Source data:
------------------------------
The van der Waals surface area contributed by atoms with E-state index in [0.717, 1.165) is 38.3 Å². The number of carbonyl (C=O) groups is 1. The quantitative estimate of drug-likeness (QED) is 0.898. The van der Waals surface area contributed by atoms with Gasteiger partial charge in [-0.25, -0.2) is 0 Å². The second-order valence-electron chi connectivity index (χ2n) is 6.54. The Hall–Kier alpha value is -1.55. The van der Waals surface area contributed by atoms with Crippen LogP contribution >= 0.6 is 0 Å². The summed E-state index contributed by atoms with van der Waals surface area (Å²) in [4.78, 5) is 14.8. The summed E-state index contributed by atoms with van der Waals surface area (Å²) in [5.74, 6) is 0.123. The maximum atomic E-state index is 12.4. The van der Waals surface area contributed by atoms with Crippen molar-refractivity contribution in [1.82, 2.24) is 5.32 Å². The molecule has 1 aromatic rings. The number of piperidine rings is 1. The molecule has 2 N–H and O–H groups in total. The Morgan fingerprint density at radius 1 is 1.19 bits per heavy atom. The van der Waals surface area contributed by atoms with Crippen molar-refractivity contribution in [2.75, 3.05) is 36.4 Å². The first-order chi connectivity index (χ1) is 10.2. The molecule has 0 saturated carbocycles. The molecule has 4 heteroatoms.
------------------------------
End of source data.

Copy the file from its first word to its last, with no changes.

The van der Waals surface area contributed by atoms with E-state index in [0.717, 1.165) is 38.3 Å². The number of carbonyl (C=O) groups is 1. The quantitative estimate of drug-likeness (QED) is 0.898. The van der Waals surface area contributed by atoms with Gasteiger partial charge in [-0.25, -0.2) is 0 Å². The second-order valence-electron chi connectivity index (χ2n) is 6.54. The Hall–Kier alpha value is -1.55. The van der Waals surface area contributed by atoms with Crippen LogP contribution >= 0.6 is 0 Å². The summed E-state index contributed by atoms with van der Waals surface area (Å²) in [4.78, 5) is 14.8. The summed E-state index contributed by atoms with van der Waals surface area (Å²) in [5.74, 6) is 0.123. The maximum atomic E-state index is 12.4. The van der Waals surface area contributed by atoms with Crippen molar-refractivity contribution in [1.82, 2.24) is 5.32 Å². The molecule has 1 aromatic rings. The number of piperidine rings is 1. The molecule has 2 N–H and O–H groups in total. The Morgan fingerprint density at radius 1 is 1.19 bits per heavy atom. The van der Waals surface area contributed by atoms with Crippen molar-refractivity contribution in [2.75, 3.05) is 36.4 Å². The first-order chi connectivity index (χ1) is 10.2. The molecule has 0 saturated carbocycles. The molecule has 4 heteroatoms.